Mill Creek Entertainment chooses well in releasing the phenomenal 4K version of the spectacular 2002 IMAX documentary "Space Station" on July 9, 2019. This celebration of the American ideal is very apt for the July 4 period. Having American idol "Born on the Fourth of July" star Tom Cruise narrate the film is the icing on the cake.
MCE kindly includes a Blu-ray version of "Station" for folks who do not have a 4K player.
Additionally, "Station" is a perfect follow-up to the (reviewed) December 2018 MCE 4K+Blu-Ray+Digital release of the equally epic documentary "Beautiful Planet," which shows earth from the perspective of the ISS. Both films are from highly talented director Toni Myers.
The following YouTube clip of a "Station" trailer offers a good sense of the film achieving the documentary ideal of being equally entertaining and educational.
The expectations exceeding elements begin with the opening scenes and continue to the final seconds. The first images are of a CGI operation on the space station; this technology being standard for IMAX films such as "Station" does not make this segment surprising, The twist comes on learning that we are watching an astronaut on earth using a highly advanced simulator.
Cruise and Myers then fully collaborate in showing us how future ISS residents use an enormous water tank on earth to simulate the conditions under which they will need to join two large key components of the station way up in the atmosphere before they try to get back to here, We clearly see regarding this that practice must make perfect,
The indisputably best shot of "Station" soon follows. Myers gets a very dramatic shot of the lift-off of the rocket that transports the construction crew to the partially completed ISS. Although the entire film makes you feel as if "you are there," these images and sounds particularly provide a sense of being front-and-center for the action.
The action then shifts to the ISS, where we see the men and women at work. We witness some of the construction for which we saw the crew prepare on earth. We also see the related fun and challenges associated with brushing your teeth and performing other daily activities in a zero-gravity environment. Those of us with TMI regarding the water supply on the station have a bonus ick factor. Suffice it to say that the ISS engineers seem to be fans of the Kevin Costner film "Waterworld."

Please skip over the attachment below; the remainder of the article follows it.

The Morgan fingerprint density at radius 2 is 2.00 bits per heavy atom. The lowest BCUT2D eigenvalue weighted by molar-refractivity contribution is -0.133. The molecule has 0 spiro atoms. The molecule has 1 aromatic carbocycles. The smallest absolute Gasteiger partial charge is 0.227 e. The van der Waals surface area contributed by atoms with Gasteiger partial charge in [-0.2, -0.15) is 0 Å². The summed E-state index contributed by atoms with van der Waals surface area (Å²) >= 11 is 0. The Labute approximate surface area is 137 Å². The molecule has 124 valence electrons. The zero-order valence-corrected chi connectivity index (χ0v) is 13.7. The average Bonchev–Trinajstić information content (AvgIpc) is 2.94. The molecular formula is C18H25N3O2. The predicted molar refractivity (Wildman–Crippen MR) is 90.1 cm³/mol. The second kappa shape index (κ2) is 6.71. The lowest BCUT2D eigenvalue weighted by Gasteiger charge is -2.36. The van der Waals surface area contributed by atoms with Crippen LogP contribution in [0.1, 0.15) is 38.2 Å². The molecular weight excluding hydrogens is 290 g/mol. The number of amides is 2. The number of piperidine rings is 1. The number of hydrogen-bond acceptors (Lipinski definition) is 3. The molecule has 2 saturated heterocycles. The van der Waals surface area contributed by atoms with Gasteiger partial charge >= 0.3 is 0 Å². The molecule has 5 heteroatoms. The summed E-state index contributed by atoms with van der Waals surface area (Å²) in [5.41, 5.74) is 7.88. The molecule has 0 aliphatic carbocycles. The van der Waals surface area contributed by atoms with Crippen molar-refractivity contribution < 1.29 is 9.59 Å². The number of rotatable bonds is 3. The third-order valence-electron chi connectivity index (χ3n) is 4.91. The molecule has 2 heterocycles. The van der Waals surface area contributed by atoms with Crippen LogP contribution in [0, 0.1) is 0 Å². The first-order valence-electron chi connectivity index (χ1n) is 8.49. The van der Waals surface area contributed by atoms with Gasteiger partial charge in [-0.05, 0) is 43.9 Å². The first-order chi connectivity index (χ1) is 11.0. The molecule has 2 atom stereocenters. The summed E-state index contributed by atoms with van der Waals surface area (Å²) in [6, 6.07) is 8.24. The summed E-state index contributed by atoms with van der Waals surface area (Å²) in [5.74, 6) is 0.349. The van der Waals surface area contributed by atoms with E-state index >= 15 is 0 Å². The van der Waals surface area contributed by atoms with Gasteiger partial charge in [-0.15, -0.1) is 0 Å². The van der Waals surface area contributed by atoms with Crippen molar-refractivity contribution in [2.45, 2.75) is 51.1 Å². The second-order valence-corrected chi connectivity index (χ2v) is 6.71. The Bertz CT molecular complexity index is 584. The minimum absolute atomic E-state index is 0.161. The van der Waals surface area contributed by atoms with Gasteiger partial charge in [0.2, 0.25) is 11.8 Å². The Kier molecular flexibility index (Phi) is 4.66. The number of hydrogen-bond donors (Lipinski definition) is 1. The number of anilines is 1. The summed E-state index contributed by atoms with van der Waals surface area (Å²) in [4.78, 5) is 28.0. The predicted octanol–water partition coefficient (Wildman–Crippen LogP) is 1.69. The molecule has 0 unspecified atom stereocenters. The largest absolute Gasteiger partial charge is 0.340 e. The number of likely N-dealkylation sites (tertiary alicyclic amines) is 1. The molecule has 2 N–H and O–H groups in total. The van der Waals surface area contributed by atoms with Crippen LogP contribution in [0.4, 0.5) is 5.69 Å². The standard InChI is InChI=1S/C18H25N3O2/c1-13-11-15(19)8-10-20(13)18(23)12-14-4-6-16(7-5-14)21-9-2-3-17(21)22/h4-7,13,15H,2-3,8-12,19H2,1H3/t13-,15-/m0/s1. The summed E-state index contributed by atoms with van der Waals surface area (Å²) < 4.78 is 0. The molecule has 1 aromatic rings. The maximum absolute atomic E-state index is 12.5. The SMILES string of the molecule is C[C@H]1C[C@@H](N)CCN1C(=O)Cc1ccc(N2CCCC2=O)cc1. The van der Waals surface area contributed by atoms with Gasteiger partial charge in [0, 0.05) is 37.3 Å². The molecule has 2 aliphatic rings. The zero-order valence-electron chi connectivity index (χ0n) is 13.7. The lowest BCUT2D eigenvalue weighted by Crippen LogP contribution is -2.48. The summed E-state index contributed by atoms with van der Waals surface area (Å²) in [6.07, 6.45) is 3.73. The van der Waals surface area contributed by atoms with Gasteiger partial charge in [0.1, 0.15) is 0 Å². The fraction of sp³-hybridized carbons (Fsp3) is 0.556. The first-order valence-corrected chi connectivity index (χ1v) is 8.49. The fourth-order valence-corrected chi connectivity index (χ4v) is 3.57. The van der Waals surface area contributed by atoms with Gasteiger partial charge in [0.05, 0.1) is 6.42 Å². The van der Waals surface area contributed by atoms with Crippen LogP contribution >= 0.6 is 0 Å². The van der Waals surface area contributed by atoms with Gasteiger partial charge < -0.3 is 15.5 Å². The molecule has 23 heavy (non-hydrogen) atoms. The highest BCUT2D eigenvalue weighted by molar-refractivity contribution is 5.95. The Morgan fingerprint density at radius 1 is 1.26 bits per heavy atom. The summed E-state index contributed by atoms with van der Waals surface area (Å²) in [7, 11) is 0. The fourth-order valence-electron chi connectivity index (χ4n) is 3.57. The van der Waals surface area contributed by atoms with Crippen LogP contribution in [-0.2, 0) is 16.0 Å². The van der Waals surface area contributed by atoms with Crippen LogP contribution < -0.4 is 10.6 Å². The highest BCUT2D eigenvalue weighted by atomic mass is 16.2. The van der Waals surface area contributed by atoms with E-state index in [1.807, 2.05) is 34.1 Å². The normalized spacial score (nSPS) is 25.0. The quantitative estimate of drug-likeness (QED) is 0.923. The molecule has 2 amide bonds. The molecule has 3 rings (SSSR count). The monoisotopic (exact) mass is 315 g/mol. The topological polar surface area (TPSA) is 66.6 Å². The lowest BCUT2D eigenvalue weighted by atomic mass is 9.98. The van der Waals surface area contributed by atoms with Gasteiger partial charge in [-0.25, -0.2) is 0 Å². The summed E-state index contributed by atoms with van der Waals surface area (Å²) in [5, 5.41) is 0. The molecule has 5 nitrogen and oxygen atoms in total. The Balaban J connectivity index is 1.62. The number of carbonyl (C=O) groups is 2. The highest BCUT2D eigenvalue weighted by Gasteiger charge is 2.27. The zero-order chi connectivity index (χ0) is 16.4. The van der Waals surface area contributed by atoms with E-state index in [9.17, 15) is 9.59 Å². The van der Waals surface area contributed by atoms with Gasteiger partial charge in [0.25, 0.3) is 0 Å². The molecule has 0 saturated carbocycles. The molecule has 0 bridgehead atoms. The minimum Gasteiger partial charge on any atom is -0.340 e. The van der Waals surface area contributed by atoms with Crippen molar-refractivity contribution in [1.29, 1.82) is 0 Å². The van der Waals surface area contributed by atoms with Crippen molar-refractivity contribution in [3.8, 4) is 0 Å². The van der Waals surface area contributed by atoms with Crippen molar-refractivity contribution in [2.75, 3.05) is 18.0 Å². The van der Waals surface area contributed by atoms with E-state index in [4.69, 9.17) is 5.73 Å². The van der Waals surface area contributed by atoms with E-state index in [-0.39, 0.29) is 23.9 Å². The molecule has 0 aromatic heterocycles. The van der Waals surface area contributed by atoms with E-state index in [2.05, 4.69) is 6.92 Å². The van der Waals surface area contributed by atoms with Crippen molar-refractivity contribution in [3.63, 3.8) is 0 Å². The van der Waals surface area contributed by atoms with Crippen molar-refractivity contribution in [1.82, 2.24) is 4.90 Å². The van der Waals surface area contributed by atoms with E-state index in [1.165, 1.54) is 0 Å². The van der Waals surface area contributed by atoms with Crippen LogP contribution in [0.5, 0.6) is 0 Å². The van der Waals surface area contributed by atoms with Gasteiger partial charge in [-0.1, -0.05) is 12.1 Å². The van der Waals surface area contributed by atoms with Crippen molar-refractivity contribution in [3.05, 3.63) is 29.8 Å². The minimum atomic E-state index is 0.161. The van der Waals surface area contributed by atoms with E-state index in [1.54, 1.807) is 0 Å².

An especially cute scene shows both ends of the conversation in which the crew uses a ham radio to answer questions from a group of elementary school students. The kids do not say the darnedst things but still entertain.
One of the biggest takeaways from this depiction of this successful international project is the observation that one does not see countries from space. All of us should take that message to heart.
The special features maintain the same high standards as those of "Station."
"Adventures in Space" is a delightful short in which Myers, the ISS crew, and representatives from NASA and Lockheed Martin discuss the fun and the challenges of this labor of love. These include the crew using the ingenuity for which they get the mediocre bucks to overcome obstacles related to filming in space.
"Expedition 7" has the titular crew host an open house at their home away from home; this tour awesomely expands on "Station"and "Adventures." The new information includes the challenge of sleeping in an environment in which your hand floats unless tethered down.
The appeal of every film mentioned here is that they put life on earth in perspective and show what we can accomplish when we opt to all just get along.